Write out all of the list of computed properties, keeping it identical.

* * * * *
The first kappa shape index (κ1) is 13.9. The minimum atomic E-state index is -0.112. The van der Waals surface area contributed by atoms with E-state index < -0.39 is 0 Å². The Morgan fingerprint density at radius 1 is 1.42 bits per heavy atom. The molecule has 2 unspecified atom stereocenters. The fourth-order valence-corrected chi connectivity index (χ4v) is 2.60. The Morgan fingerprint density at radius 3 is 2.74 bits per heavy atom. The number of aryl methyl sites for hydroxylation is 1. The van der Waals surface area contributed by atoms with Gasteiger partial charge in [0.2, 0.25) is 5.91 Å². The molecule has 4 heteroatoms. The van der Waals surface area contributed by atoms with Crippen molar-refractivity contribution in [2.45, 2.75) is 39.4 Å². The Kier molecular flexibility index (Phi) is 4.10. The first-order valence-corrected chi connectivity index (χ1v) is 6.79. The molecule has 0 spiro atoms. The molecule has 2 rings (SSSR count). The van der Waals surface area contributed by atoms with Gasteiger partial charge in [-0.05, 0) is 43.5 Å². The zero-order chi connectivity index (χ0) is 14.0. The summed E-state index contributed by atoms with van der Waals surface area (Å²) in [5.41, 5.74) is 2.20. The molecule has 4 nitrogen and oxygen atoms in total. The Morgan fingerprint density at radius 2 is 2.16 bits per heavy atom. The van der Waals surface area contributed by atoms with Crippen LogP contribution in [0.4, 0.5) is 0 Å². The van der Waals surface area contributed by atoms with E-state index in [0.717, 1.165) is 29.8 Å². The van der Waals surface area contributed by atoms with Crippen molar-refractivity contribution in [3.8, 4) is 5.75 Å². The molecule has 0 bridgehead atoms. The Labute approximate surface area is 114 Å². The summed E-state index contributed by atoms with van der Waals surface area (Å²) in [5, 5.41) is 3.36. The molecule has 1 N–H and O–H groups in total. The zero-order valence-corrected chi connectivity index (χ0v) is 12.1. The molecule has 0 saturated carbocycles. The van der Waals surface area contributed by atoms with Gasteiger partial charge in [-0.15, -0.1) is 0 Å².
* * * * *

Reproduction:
The first kappa shape index (κ1) is 13.9. The minimum atomic E-state index is -0.112. The van der Waals surface area contributed by atoms with E-state index < -0.39 is 0 Å². The Morgan fingerprint density at radius 1 is 1.42 bits per heavy atom. The molecule has 2 unspecified atom stereocenters. The fourth-order valence-corrected chi connectivity index (χ4v) is 2.60. The Morgan fingerprint density at radius 3 is 2.74 bits per heavy atom. The number of aryl methyl sites for hydroxylation is 1. The van der Waals surface area contributed by atoms with Gasteiger partial charge in [0.2, 0.25) is 5.91 Å². The molecule has 4 heteroatoms. The van der Waals surface area contributed by atoms with Crippen molar-refractivity contribution in [2.45, 2.75) is 39.4 Å². The Kier molecular flexibility index (Phi) is 4.10. The first-order valence-corrected chi connectivity index (χ1v) is 6.79. The molecule has 0 spiro atoms. The molecule has 2 rings (SSSR count). The van der Waals surface area contributed by atoms with Gasteiger partial charge in [-0.05, 0) is 43.5 Å². The zero-order chi connectivity index (χ0) is 14.0. The summed E-state index contributed by atoms with van der Waals surface area (Å²) in [5.41, 5.74) is 2.20. The molecule has 4 nitrogen and oxygen atoms in total. The Morgan fingerprint density at radius 2 is 2.16 bits per heavy atom. The van der Waals surface area contributed by atoms with Crippen LogP contribution in [0.4, 0.5) is 0 Å². The van der Waals surface area contributed by atoms with E-state index in [0.717, 1.165) is 29.8 Å². The van der Waals surface area contributed by atoms with Crippen molar-refractivity contribution in [3.8, 4) is 5.75 Å². The molecule has 0 bridgehead atoms. The Labute approximate surface area is 114 Å². The summed E-state index contributed by atoms with van der Waals surface area (Å²) in [5, 5.41) is 3.36. The molecule has 1 N–H and O–H groups in total. The zero-order valence-corrected chi connectivity index (χ0v) is 12.1. The molecule has 0 saturated carbocycles. The van der Waals surface area contributed by atoms with Gasteiger partial charge in [-0.15, -0.1) is 0 Å².